By Gregory Bresiger
The New York Post - May 10, 2014
Four of the 50 fastest-growing women-owned companies are in New York City, according to a new list issued by the nonprofit Women Presidents’ Organization and American Express Global Corporate Payments.
“One characteristic of these businesses would be that they were all above $10 million in revenue for 2014 and they all fell in the top 35 and have pretty well-established businesses,” a WPO spokeswoman said.
For all these successful business creators, it began with a vision of how a certain product or service might be offered in a better way.
It was a setback that led to her success, says Leslie Firtell.
A lawyer, Firtell was fired from her job, which she believes turned out to be a “blessing.”
Using her savings, she started Tower Legal Solutions in New York City.
“Don’t be afraid to take a risk,” she says. Firtell adds that delegating is one of her keys to success.
“Also, don’t be afraid to hire people who are smarter than you,” Firtell added. Tower Legal Solutions specializes in legal staffing, managed review and consulting.
Tower’s idea is to provide the best help “so that a company will prefer it to a full-time employee.” That strategy has been working well: Her company’s gross revenue grew from $56 million to $59 million and she added 30 employees in the past two years.
More important, she was able to survive the crash when several clients went bankrupt. She found new ones and persuaded clients to pay sooner, a critical cash-flow improvement.
Rebecca Cenni of Atrium Staffing says know your customer. Her New York City business offers temporary, temporary-to-hire and direct-hire placements in numerous sectors.
Cenni says you should know a client so well that he or she will not only call for temporary staffing but ask for help with other kinds of work.
“Project or freelance work is one of the fastest-growing parts of the economy,” she says. She expanded the company’s revenue from $96 million to $185 million and added 330 positions over the past two years.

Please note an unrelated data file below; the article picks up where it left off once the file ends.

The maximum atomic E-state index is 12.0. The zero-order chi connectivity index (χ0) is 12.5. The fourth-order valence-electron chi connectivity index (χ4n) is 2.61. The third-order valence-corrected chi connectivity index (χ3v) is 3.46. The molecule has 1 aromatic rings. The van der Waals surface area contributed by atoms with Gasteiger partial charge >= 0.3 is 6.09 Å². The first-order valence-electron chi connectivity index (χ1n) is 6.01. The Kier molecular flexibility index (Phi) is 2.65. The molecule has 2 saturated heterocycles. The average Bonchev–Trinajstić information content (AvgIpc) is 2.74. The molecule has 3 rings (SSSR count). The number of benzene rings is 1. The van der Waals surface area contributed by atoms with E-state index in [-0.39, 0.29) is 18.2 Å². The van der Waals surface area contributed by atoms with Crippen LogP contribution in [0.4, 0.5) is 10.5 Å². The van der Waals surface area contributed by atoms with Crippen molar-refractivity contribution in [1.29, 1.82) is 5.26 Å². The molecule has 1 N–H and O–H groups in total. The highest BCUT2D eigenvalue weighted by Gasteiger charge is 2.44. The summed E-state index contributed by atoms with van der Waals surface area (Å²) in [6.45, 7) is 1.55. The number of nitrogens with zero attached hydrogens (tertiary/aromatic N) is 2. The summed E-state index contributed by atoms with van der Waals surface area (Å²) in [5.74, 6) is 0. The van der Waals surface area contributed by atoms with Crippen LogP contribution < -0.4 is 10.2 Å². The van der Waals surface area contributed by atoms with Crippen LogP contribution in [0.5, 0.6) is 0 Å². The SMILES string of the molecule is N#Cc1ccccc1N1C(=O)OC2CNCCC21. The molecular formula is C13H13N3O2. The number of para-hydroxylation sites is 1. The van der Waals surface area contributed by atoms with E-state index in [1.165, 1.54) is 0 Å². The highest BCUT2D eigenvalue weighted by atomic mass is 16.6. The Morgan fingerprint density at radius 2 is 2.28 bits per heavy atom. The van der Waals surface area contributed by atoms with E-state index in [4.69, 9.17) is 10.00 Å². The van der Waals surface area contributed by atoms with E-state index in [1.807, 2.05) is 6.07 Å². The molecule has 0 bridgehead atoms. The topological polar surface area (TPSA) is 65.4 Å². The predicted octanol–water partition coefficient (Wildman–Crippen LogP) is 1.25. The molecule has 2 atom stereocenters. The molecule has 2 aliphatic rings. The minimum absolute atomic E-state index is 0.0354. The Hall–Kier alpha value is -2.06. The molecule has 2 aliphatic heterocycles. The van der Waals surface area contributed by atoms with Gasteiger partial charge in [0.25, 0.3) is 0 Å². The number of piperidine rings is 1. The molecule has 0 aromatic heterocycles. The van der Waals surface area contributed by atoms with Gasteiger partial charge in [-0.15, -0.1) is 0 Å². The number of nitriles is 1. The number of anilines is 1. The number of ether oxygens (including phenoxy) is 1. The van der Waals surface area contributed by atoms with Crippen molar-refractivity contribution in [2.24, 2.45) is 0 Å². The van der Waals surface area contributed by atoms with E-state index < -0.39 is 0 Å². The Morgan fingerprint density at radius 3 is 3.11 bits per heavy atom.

“Our success has come from sticking to our core principles, but also understanding how the market is changing,” Cenni says.
The ability to respond to change is one of the ways that Elizabeth Elting of TransPerfect was able to establish her language services and technology solutions company.
The turning point for her firm came when she found translators to help one of her clients pay the government a large fine. She provided translation and document-review services.
“We hired almost a hundred Japanese linguists and brought them here to New York to work on-site at the firm. The project lasted for about two years, and was the main source of business responsible for increasing our yearly revenues from $1 million to $6 million,” Elting says.
That, she added, provided a foundation for her business, providing it “with a momentum that has never been lost.”
Her company’s revenue grew from $341 million to $471 million over the last two years, and it added 1,378 employees.
Moira Moser of M Moser Associates in New York City specializes in creating workplace environments, corporate base buildings and campuses. Moser’s gross revenue has grown from $10.8 million to $19.1 million since 2013.
Jacqueline Wilson, founder of American Fashion Network — is the fifth New Yorker from upstate Manlius — wanted to design and manufacture private-label clothing her own way.
“It’s very important to have a vision of where you want to take the company,” Wilson says. Wilson has taken the company’s gross revenue from $16 million to $28 million in the past two years. She has added 10 hires as well.
Any successful owner, she adds, must use others’ talents. An owner, she notes, “can’t let ego get in the way.”
Know the client so well that he or she will expand the quantity and quality of work sent to you.
What tips do these women have for others who want to follow their path?
Take chances. Don’t be afraid to try new things.
Use failure to find new success.
Be demanding of yourself and others.
Appreciate the talents of people around you and delegate.